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Old 04-22-18, 03:30 PM   #11
u3b3rg33k
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mine run at a power factor of .62, and pull 20VA. for a 15W bulb I'll happily take a watt or two penalty (it can't be in the ballast because it's plastic and not hot like the magnetic one was) to stop that horrible noise.

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Old 04-22-18, 04:27 PM   #12
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It's costing you 5 watts.
Which isn't bad. It's just when some one has a ton of lights like that.
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Old 04-23-18, 09:20 AM   #13
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Quote:
Originally Posted by oil pan 4 View Post
It's costing you 5 watts.
Which isn't bad. It's just when some one has a ton of lights like that.
I'm not quite sure how you come to that conclusion. real power isn't at 20W. The surface temp of the housing is lower with the electronic ballasts vs the magnetic ballasts with the same room temp, and light output appears the same.
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Old 04-23-18, 01:34 PM   #14
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Apparent power includes the power supply inefficiency.
That's why all my lumens per unit of power ratings usually includes apparent power not real power, when the power factor is less than ideal.
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Old 04-24-18, 03:38 PM   #15
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Quote:
Originally Posted by oil pan 4 View Post
Apparent power includes the power supply inefficiency.
That's why all my lumens per unit of power ratings usually includes apparent power not real power, when the power factor is less than ideal.
I don't get billed on apparent power though, I get billed on kWh. maybe if they took power factor into account it would matter?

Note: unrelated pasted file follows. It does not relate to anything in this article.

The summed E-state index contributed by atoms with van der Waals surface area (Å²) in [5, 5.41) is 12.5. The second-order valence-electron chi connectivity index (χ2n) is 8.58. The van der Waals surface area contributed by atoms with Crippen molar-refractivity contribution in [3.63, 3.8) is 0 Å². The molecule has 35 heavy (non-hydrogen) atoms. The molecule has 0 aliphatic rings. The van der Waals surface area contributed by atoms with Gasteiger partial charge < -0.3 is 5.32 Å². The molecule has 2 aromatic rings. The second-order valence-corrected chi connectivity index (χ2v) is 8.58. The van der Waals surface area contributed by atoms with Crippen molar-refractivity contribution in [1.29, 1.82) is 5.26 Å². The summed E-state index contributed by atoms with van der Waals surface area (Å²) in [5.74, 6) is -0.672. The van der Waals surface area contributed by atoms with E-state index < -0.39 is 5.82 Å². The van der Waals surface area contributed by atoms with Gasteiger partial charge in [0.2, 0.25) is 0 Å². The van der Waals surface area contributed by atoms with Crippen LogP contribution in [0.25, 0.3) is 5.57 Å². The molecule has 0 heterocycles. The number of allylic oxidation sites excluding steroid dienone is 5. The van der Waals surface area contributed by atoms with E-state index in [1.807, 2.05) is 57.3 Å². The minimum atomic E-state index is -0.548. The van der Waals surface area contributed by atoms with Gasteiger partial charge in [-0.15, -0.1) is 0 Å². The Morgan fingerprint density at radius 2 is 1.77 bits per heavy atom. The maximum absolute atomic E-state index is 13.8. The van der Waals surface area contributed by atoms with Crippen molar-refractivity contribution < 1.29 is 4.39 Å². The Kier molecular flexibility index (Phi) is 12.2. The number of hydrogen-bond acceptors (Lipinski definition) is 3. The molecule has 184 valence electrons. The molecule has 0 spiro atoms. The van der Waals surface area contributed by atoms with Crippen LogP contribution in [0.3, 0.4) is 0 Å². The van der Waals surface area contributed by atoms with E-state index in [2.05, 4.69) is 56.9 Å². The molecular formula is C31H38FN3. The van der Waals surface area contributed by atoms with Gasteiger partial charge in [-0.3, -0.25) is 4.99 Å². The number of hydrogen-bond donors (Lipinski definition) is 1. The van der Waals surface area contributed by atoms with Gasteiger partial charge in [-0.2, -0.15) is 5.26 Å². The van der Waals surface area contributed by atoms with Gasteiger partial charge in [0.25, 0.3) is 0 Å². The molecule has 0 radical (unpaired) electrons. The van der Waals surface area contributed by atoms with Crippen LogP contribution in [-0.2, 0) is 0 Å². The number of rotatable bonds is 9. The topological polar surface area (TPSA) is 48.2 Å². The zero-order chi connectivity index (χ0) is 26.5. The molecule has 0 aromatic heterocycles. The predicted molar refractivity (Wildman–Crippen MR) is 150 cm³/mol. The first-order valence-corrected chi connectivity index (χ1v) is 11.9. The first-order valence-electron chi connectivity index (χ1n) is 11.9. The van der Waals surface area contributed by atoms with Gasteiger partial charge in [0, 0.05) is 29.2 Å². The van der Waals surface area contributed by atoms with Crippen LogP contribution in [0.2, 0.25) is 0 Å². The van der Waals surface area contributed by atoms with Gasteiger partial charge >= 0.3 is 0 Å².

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Old 04-24-18, 07:20 PM   #16
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But they do charge for apparent power.
The old electro mechanical meters will spin the same speed with a 140w 500va and a 500w 500va resistance load.
Some electronic meters I have seen collect "80% VA" and "50% VA" kwhs.
So yeah they do.
I had to do the experiments my self with an electromechanical meter because when I searched all I could find was people arguing over it and not actually testing it.

The power company should bill for apparent power as it loads the generating stations and the grid the same if not worse than true power.
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Old 04-24-18, 07:34 PM   #17
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http://ecorenovator.org/forum/36999-post7.html
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Old 04-25-18, 09:21 AM   #18
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Yes, they can measure power factor, but my poco doesn't bill residential customers for having a low power factor. it's been a long time since I've seen a mechanical meter around these parts.
for commercial customers:
Quote:
Billed On-Peak Demands
The demand charges herein are based on a standard power factor of 85 percent. Billed on-peak demand shall be determined by the following formula less any amount calculated in No. (3) below related to new equipment testing demand:
(a) For power factors at 85%
Billed on-peak demand = measured on-peak demand
(b) For power factors below 85%
Billed on-peak demand =
(measured on-peak demand) [1 + (0.65)(0.85 – peak power factor)]
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Old 04-25-18, 04:07 PM   #19
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With a lot of the junk coming out of China it's real easy to run well under a power factor of .85 since a lot of the gadgets are running power factors around .5 to .6 and those items include CFL, cheap LED replacements, cell phone charger, cheap florescent ballasts, laptop power supplies, lots of things.

Plus I would like to potentially go off grid some day. So I would be penalized all the time for low power factor.
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Old 04-25-18, 05:03 PM   #20
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I'd also like to go off grid (not a likelyhood for a while here) - but an inverter shouldn't draw more real power in DC than the real power output + 10% (or whatever efficiency the inverter is rated at) - it just won't be able to supply more VA than it's rated for.

This sums up Osram Sylvania's position nicely:
http://ceolas.net/Docs/Sylvania_on_CFL_Power_Factor.pdf
apparently .6 for a cheap electronic is much better than your average magnetic ballast with .25. not everything is worth the spend for high power factor.

This shows some power factor correction with capacitors:
http://www.ecospecifier.com/media/72...t%20Lights.pdf

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